Sunday, December 09, 2007


Lutheran (LCMS) pastor Paul McCain today kindly (and I mean that) emailed me to let me know that I'm banned from commenting at his blog, noting that its not an open forum.

I replied that I appreciated him letting me know, but I also noted that I'm not sure what I said that he took issue with. In the last couple days, I've made three comments at his blog: one, here, wondering what his thoughts on Benedict's new encyclical Spe Salvi were; another, here, expressing concern (with him) about a Knight of Columbus who supposedly said, in regard to some relics of the Magi, "This is the closest I'm going to get to God in my physical lifetime"; and a final comment back at the first post I'd commented on, trying to clarify to another commenter that almsgiving in the context of indulgences wasn't very different from his own understanding of almsigiving and its potential effect on our sanctification.

It's the final comment which I think got me banned, but I'm not really sure why. Pastor McCain stated that he's not inclined to feature folks who are "intent on promoting faulty understanding and error." Now, given that I was simply trying to clarify that Catholic teaching on indulgences & almsgiving, I'm not sure how I was doing so, but there you go. Based on prior interactions with Pastor McCain and the history of his blog, I am inclined to think that he simply isn't interested in having his preconceptions regarding Catholicism challenged: he's confident that he understands Catholic teaching, and he isn't interested in haven't his understanding questioned. Nor is he interested in entering into dialogue with Catholics in order to confirm that his understanding is in fact accurate.

C'est la vie. There are plenty of other Christians -- including Catholics -- with similar mindsets, and while I'm disappointed that Pastor McCain has no interest in ecumenical dialogue, I can't say that I'm that surprised... for many of us who take confessional orthodoxy seriously, it can be difficult to understand the point of ecumenical dialogue. So while I am saddened by his actions in banning me, I applaud Pastor McCain for desiring to promote Lutheran orthodoxy on his blog. I only hope that at some point he realizes that one can uphold one's orthodoxy while simultaneously dialoguing with those of differing confessions.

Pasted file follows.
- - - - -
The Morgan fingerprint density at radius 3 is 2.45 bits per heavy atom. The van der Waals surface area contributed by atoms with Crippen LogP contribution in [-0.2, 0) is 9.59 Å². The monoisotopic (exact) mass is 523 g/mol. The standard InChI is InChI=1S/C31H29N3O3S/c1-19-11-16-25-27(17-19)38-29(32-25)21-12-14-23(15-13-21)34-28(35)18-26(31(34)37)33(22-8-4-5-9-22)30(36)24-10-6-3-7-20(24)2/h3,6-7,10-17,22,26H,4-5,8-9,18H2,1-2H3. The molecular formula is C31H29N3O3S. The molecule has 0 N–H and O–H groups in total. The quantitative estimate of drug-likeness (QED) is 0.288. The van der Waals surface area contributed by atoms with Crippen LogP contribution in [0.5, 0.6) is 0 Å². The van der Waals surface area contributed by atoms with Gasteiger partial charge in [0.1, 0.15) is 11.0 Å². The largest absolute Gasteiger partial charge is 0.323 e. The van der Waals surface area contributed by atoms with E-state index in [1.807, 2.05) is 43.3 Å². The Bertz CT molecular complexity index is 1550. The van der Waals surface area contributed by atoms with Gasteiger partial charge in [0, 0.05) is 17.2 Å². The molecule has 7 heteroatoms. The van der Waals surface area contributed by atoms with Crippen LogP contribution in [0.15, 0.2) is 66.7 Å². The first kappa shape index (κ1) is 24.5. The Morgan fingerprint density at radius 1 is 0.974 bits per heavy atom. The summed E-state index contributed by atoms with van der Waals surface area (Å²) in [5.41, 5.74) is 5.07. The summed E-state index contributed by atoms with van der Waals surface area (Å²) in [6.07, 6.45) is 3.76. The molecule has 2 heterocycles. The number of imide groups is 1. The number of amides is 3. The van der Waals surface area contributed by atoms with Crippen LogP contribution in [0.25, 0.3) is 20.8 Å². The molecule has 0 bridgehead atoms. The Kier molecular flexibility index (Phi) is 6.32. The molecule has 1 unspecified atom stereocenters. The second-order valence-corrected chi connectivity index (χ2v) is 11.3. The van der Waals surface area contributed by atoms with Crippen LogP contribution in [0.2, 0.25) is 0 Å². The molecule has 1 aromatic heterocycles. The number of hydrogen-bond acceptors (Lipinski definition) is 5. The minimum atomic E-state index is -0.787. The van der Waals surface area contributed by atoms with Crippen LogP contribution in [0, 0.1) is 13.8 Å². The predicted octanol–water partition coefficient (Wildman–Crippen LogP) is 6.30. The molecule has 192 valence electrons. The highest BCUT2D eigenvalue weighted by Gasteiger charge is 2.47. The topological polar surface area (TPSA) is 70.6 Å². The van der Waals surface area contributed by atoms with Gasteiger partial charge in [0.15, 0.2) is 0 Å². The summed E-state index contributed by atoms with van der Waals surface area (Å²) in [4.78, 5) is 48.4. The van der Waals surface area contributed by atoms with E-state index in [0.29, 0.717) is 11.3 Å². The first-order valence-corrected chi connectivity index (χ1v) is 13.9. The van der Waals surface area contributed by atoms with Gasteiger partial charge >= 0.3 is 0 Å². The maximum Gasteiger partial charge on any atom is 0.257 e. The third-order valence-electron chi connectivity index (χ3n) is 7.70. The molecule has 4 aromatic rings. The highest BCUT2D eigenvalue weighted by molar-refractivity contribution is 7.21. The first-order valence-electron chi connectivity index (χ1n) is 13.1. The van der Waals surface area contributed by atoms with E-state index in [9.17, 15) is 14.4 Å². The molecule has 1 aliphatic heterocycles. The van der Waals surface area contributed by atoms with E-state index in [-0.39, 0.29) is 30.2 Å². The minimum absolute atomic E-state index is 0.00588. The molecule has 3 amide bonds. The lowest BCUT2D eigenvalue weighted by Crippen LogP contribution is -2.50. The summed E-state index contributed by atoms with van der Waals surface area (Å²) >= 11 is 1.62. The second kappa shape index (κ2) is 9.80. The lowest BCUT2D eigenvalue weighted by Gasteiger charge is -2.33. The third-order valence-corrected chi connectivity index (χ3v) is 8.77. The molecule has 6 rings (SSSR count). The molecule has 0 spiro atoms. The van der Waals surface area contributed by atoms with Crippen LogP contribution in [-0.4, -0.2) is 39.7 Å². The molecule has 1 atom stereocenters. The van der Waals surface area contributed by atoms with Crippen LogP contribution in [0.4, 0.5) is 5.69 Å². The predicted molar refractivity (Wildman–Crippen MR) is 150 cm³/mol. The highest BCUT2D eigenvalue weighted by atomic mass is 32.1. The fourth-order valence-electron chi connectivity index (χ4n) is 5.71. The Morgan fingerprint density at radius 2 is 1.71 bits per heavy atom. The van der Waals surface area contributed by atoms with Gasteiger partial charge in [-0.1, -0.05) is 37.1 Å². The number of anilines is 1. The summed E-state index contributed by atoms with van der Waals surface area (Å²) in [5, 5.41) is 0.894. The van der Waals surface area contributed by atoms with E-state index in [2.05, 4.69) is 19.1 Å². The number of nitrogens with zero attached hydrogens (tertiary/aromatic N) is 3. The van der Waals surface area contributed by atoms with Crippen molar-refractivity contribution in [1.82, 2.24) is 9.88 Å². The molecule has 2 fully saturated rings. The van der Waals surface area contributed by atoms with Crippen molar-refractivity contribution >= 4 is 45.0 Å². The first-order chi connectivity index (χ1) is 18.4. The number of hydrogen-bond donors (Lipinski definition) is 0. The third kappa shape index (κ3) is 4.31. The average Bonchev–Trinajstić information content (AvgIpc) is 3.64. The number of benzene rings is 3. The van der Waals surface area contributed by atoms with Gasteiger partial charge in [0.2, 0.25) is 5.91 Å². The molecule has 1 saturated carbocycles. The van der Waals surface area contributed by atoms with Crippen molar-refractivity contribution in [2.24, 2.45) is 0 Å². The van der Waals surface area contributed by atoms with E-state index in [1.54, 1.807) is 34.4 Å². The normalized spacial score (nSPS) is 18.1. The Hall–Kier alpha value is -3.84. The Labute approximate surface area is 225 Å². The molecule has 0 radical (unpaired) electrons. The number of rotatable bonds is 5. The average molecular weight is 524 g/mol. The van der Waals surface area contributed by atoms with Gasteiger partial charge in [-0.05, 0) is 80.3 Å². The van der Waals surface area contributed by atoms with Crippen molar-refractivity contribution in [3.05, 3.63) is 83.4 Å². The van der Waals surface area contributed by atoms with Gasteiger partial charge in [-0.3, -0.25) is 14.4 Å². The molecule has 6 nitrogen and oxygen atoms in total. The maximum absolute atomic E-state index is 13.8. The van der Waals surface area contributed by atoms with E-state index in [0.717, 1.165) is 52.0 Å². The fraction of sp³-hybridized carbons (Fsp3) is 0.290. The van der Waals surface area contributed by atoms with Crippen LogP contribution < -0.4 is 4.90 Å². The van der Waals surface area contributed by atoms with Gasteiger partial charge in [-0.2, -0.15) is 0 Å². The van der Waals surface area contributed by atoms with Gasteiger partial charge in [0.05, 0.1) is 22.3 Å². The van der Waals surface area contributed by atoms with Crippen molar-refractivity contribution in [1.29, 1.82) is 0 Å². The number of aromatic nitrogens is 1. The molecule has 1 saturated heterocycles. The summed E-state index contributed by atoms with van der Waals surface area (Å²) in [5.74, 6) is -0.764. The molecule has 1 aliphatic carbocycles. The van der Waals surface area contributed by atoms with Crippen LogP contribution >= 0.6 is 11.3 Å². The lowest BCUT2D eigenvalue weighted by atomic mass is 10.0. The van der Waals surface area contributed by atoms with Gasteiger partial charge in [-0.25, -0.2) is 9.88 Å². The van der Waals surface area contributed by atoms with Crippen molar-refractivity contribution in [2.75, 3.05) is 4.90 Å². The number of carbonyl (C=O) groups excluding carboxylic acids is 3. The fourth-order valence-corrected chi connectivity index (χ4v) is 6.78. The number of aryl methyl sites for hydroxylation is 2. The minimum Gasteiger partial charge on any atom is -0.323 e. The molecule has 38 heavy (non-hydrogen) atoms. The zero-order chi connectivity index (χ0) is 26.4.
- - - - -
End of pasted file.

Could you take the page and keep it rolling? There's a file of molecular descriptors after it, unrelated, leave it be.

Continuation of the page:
Freder1ck said...

I think about the ecumenical question a lot. For me, I think it starting in responding to questions and criticisms of Catholicism by my fellow students in public high school. Now, it's more of a matter of exploring the Protestant heritage of my family and as an American.

I need to do a bit more historical research: Luther, Calvin, Edwards, Wesley.

Ana Braga-Henebry said...

My little French tells me it's "c'est la vie". I appreciate this post, Chris. Keep up the good work! God Bless!

Chris Burgwald said...

Thanks, Ana! I knew I should have double-checked that before I hit "Publish", but there you go... it was definitely not the only grammatical error in the post; hopefully I've caught them all now.

Fred, I've found that the theology of other Christians can sometimes help me remember or recover aspects of Catholic thought that I've neglected or even misunderstood; the Lutheran focus, for instance, on grace led me to reexamine the Catholic teaching on the matter, which in turn helped me to recognize some degree of moral Pelagianism in my understanding. Other similar examples could be multiplied. FWIW.

Schütz said...

I only hope that at some point he realizes that one can uphold one's orthodoxy while simultaneously dialoguing with those of differing confessions.

This is in fact my method, and, I believe, the method of the Catholic Church. Ecumenical dialogue does not presuppose compromise on the Truth, it presupposes willingness to be faithful to the Truth together.